The Rapid City Journal picks up on our Madville Times conversation and advocates for more time for citizens to review and challenge petitions:
...the election calendar should allow more time for possible court challenges to nominating petitions for party primaries. The 45-day window for absentee balloting should not be shortened, so the best option is to move up the date when signatures can be collected and the date when they are due to be filed. That lengthens what is already a long election cycle, but the extra time would allow for legal challenges to petitions. As it stands now, the secretary of state is the only judge of the validity of petitions with a very short time frame to examine signatures.
The state Legislature should change the dates for beginning signature collection and turning in nominating petitions so there is sufficient time for legal challenges [editorial, "Election Calendar Too Short," Rapid City Journal, 2014.04.27].
Shantel Krebs, who would like to be our next Secretary of State, told that Sioux Falls paper that she also supports shifting the petition-gathering period back a month to expand the petition-review period. Deputy SOS Pat Miller, who is seeking promotion to full-bird SOS, says she's open to that idea as well.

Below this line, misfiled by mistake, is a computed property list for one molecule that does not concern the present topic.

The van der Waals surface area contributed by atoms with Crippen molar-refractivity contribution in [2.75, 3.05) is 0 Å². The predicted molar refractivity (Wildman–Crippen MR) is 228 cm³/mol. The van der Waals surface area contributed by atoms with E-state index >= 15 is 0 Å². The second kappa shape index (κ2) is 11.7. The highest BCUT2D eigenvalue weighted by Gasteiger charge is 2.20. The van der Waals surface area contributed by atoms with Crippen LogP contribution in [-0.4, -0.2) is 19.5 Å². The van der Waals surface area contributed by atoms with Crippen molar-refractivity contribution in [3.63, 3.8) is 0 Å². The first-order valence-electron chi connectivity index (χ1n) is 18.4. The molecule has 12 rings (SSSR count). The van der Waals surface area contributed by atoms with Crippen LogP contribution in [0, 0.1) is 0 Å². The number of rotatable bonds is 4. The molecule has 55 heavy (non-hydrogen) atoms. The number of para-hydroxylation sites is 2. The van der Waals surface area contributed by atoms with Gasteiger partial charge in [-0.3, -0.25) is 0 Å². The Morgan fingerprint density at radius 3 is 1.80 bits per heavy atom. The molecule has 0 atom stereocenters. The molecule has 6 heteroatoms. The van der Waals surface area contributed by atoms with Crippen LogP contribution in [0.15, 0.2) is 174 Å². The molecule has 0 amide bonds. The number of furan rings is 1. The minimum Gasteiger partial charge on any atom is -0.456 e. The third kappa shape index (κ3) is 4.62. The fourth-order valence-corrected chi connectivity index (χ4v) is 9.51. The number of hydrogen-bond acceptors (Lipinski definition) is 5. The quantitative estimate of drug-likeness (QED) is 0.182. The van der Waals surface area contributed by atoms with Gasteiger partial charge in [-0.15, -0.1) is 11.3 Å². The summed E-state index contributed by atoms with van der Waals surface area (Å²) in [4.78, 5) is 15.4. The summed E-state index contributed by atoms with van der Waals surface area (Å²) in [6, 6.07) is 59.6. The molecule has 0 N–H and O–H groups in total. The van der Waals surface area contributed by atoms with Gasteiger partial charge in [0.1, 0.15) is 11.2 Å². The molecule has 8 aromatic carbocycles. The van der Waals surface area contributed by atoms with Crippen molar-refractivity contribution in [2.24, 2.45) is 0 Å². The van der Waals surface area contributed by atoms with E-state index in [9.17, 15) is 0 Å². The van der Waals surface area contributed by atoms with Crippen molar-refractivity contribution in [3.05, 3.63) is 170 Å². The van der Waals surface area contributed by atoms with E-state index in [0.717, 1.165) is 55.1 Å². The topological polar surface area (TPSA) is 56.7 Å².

Oddly, all of these commentators ignore the valid option proposed by Lanny Stricherz on this blog: instead of expanding the election calendar, shrink it! Release petitions for circulation after the Legislature adjourns, set the petition submission deadline at the end of May, and hold our primaries in late summer, maybe even right after the State Fair. That would give candidates more time to consider joining the race, better weather in which to walk around circulating, and perhaps less time they'd have to spend fundraising and campaigning. It would reduce voter fatigue, keeping primary and general election closer and reducing the time we'd expect to see campaign ads cluttering up the KELO news. And that shortened calendar would still leave us more time, nearly two months compared to the current week, to review and challenge petitions.
Whatever reform the candidates and our legislators consider, the folks who helped me challenge Annette Bosworth's invalid petition deserve a little shout-out. You folks, as well as Rep. Steve Hickey with his attempted lawsuit, may not have achieved the goal of removing Bosworth's illegitimate name from the ballot. But you have sparked an important conversation about our election process among candidates and in the press. Keep that conversation going: talk to your local press and legislative candidates, and see what they think about reforming the election calendar to better protect the integrity of the petition process, the ballot, and our elections.
And while you're at it, ask those candidates how they feel about posting petitions online for free so that all citizens may more easily check petitions.